A sunburn may seem like a temporary annoyance, but it can cause long-lasting damage to your skin, regardless of skin complexion.
Several factors are involved when looking at who is most prone to sunburn, because people react differently to the sun. Some people feel the sun's effects very rapidly, and others have relatively little effect even with hours of outdoor time.
It all relates back to your skin, which in turn, depends on genetics.
"Light-skinned people burn more easily than people with darker skin; consequently, they have a higher risk of developing skin cancer. They are especially more likely to develop melanoma, since they are so much more vulnerable to sunburn," said Ali Hendi, MD, spokesperson for The Skin Cancer Foundation and a dermatologist.
However, everyone is at some risk for skin cancer, regardless of skin color or propensity to burn, according to Hendi.
"Don’t assume you’re safe just because you have a darker skin tone or you don’t burn. If you tan, you’ve sustained skin cell damage," Hendi said.
Melanoma is the most dangerous form of skin cancer, and Hendi said people who suffer more than five sunburns double their risk for melanoma.
However, there are multiple factors that contribute to your risk of skin cancer, including family and personal history of the disease, having many moles and a history of extensive sun exposure and tanning bed use.
"Individuals with dark skin and hair, who never burn, are less likely to get skin cancer, but studies show that when they do get skin cancer it's often diagnosed at a later stage and more likely to be fatal in the case of melanoma," Hendi said.
So why do people with lighter skin burn more frequently?
"Light-skinned people have less melanin in their skin cells than people with darker skin. Melanin in most people is a dark pigment that provides some sun protection," Hendi said.
Skin cells respond to damage from the sun's UV rays by producing more melanin to protect themselves from further injury.
"That’s what a tan is: the skin’s attempt to repair sun damage and prevent further injury by increasing skin pigment," Hendi said.
Many people think that getting a base tan provides protection from further sun damage, but that is not true. Any sun exposure that leads to a tan or sunburn is damaging to your skin’s DNA.
According to Hendi, some people, especially redheads, have a type of melanin that offers no protection from the sun, which is why they may burn and not tan. People with darker skin types have a form of melanin called eumelanin that darkens after sun damage, providing some extra sun protection.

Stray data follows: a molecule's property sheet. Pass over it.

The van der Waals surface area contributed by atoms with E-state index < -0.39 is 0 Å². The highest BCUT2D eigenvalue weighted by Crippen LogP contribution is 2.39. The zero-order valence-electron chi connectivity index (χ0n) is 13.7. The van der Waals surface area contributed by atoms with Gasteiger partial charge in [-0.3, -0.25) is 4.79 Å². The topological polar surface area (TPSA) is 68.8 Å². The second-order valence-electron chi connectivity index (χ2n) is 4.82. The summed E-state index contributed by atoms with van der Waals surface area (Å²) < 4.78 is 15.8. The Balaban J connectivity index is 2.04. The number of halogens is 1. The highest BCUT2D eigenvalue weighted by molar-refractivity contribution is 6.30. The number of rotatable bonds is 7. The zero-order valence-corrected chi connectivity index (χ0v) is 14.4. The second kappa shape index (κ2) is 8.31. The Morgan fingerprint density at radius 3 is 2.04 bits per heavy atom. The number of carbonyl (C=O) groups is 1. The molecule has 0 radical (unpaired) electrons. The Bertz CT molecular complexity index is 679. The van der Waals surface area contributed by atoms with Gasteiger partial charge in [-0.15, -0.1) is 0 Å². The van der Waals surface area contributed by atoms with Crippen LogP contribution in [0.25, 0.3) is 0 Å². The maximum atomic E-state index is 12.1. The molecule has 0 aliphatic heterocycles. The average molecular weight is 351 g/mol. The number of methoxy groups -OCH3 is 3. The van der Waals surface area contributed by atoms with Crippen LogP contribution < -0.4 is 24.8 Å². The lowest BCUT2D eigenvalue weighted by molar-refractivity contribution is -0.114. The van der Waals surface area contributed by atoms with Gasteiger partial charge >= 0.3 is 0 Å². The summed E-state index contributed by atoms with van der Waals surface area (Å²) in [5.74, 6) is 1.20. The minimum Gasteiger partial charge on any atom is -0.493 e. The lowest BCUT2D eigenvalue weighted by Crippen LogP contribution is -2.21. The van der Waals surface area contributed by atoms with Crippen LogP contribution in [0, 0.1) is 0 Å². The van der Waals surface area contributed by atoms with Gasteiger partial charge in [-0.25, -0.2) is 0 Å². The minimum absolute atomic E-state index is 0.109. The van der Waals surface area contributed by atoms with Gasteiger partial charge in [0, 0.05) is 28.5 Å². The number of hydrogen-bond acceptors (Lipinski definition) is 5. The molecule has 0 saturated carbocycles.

"There is a skin type classification system, the Fitzpatrick Skin Type, that classifies six skin phototypes. They range from Type I – people with fair skin, light eyes and hair, who always burn without sun protection – to Type VI, people with dark skin and hair, who never burn," Hendi said.
However, people with all skin types should protect themselves from the sun by wearing sunscreen and protective clothing, including hats.
"Even if people with fair skin ever get enough exposure over time to become less sensitive to sunburn, they’ve done unbelievable damage to their skin to reach that point— they’ve vastly accelerated their skin aging and increased their lifetime chances of every kind of skin cancer by doing all that damage along the way," Hendi said.
It does go farther than just skin tone. There are many other factors that make people more prone to sunburn, such as where you get your exposure. There are some locations where sun exposure makes people more prone to sunburn than others.
"Depending on altitude and environmental conditions, some geographical locations are worse for sun exposure," Dr. Ranella Hirsh, dermatologist with the Academy of Dermatology, said.
Higher altitudes, for example some places in Colorado, put people at a greater risk for sunburn. Areas where the ozone layer is compromised, such as Australia, and areas near the equator put people at a higher risk.
Dr. Marian McEnvoy, dermatologist at the Mayo Clinic in Rochester, Minnesota, said it is important to be aware if any medications you're taking increase the risk of sunburn.
When it comes to sunscreen use, it is best to look for a sunscreen with an SPF 30 or higher, Hendi said.
Hendi recommends a broad spectrum sunscreen, which means it provides effective protection against both UVA and UVB radiation.
For more safety and preparedness tips, visit AccuWeather.com/Ready.